The A-Z of DC motors

5th June 2017
Posted By : Alice Matthews
The A-Z of DC motors

DC motors are electrical devices that draw direct current and convert it into mechanical energy. Direct current is especially useful for machines that need to be driven at variable speeds. These motors are easy to miniaturise, thus making them suitable for compact devices. They come in handy during low power and low voltage applications.

Author: Jeson Pitt, D&F Liquidators

You can even use DC motor for high-power applications that require several megawatts. They are useful in places where speed variation is needed at high performance levels without complicated motor control systems.

How it works
An armature carrying a current, which is connected through brushes and commutator segments to the supply end, is placed between two magnets. They can either be an electromagnet or a permanent one. The North and South poles will be perpendicular to the armature.

When the current flows through this armature (using a motor starter), it will produce rotational movement.

Construction of DC motor
DC motor is made of the following parts:

  • Yoke: It is an outer frame that is made of cast iron or steel. It houses the DC motor and provides mechanical strength to the entire assembly. Additionally, it carries the motor’s magnetic flux that the field winding produces.
  • Armature core: It is the cylindrical rotor of the machine. It has slots for the armature winding and is composed of thin laminated steel discs to reduce eddy currents.
  • Armature winding: Made of copper, this winding rests in armature slots. The conductors are insulated from the core, and from each other.
  • Field winding: They are connected in series across each pole. They are made of copper and are often former wound. The winding is done in a way to form alternate South and North poles when energised.
  • Pole and pole shoes: Poles are bolted and welded to the yoke and they house the field winding. The pole shoes are attached to the pole assembly and they support the field coils. They spread the flux uniformly through the air gap.
  • Commutators and brushes: They connect the armature winding physically. Commutators are an arrangement of copper segments that are equal in number to the armature coils. They are insulated from each other and provide the current for the armature conductors. There are carbon or graphite brushes that rest on the commutator. They slide across segments when the motor turns, to supply current and keep physical contact.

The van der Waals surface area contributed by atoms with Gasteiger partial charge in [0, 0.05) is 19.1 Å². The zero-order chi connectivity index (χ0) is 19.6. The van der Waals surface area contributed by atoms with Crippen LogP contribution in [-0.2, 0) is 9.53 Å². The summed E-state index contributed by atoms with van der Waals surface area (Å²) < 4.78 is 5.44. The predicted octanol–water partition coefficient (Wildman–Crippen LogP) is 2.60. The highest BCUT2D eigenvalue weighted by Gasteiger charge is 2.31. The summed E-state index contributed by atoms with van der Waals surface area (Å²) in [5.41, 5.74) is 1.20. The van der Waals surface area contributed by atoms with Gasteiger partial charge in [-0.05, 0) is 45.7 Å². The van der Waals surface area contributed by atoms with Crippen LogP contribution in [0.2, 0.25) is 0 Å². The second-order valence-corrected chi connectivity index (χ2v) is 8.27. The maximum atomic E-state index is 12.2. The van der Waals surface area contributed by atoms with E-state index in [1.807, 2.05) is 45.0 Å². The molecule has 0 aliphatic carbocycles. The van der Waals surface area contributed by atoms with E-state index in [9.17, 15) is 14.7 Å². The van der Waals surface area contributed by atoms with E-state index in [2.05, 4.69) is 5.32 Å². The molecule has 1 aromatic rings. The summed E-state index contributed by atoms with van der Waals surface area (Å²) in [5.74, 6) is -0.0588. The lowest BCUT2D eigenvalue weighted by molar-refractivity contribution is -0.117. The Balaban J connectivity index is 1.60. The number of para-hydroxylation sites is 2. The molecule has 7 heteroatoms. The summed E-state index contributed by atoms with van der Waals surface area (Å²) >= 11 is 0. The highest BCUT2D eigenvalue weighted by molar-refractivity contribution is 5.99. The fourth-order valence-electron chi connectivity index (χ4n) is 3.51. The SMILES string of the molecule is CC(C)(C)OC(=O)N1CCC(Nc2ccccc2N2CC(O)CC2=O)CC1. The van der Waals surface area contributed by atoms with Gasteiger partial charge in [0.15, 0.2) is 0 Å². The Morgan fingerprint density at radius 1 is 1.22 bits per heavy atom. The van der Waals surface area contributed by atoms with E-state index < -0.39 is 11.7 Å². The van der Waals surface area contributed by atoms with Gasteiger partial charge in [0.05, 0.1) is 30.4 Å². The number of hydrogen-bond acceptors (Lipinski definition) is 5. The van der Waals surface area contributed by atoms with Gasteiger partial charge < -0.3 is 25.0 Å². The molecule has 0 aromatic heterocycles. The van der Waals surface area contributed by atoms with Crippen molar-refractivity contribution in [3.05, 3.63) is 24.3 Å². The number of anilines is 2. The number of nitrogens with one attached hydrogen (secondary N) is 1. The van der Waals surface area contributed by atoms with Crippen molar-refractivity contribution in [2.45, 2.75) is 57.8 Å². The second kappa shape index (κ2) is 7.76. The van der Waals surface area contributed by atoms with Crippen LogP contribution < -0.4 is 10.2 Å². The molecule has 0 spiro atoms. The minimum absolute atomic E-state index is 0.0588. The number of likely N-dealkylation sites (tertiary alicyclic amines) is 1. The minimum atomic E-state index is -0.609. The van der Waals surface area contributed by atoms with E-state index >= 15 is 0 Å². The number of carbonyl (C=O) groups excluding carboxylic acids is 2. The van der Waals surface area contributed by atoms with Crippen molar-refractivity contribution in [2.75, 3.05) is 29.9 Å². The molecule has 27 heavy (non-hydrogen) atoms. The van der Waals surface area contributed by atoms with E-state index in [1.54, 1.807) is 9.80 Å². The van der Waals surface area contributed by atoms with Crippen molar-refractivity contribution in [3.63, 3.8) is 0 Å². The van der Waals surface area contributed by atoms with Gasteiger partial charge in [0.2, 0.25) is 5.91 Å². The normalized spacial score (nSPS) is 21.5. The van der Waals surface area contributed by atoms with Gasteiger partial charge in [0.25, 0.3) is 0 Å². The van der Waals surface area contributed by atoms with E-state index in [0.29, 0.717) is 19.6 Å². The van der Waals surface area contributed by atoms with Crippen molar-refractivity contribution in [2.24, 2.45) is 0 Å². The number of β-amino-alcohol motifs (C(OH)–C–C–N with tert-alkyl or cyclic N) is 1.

Types of DC motor
There are three types of DC motors, which are based on the types of winding:

  1. Series wound motors: In these, the armature coil and field coils are connected in series. You can reverse the direction of motor easily by reversing the polarities of the field coil or the armature.
  2. Shunt wound motors: The coils, armature and field coils are supplied with different voltages using two sources, or in parallel to match the requirements of the machine. You can reverse the direction of the motor by inverting the windings or inverting the voltage at the armature. This is the way most bidirectional DC motor speed drives operate.
  3. Compound wound motors: The qualities of both series and shunt motor are series wound motors. There are two windings in each field coil plate, where one is connected to the armature in parallel and the other in series.

If both amperes turns add their effect, it works as an additional flux motor, and if they work against each other, it functions as a negative flux motor. This mounting method is rarely used since it can be unstable with high loads.

The aim of circuit
The objective of the circuit of DC motor is to keep the permanent magnet DC motor running at a constant speed that is set externally. You can achieve this by monitoring the current and voltage across the brushes of the motor.

The voltage consists of two components:

  1. A back-EMF generated by the windings of the armature moving through the magnetic field of the motor.
  2. A voltage caused by the current passing through the real resistance of the windings and the brushes.

The current through the motor armature passes through a resistance (rm/10), which means, approximately 0.1 as large as the ohmic resistance of the motor. Then, the voltage across this resistance is amplified by a factor of approximately 10, and the resulting voltage is added to a second voltage in a differential amplifier, which is the voltage as measured across the two brushes of the motor.

The output of this amplifier is compared to the reference voltage (which is provided externally to the circuit and it determines the speed of rotation of the motor) in another differential amplifier. You can control the output of a power outage stage to drive the motor.

The reference voltage is compared to the back-EMF and the motor is caused to run at a constant speed set by the reference voltage. You have to superimpose a sawtooth waveform on the reference voltage to soften the switch from driving to not driving.

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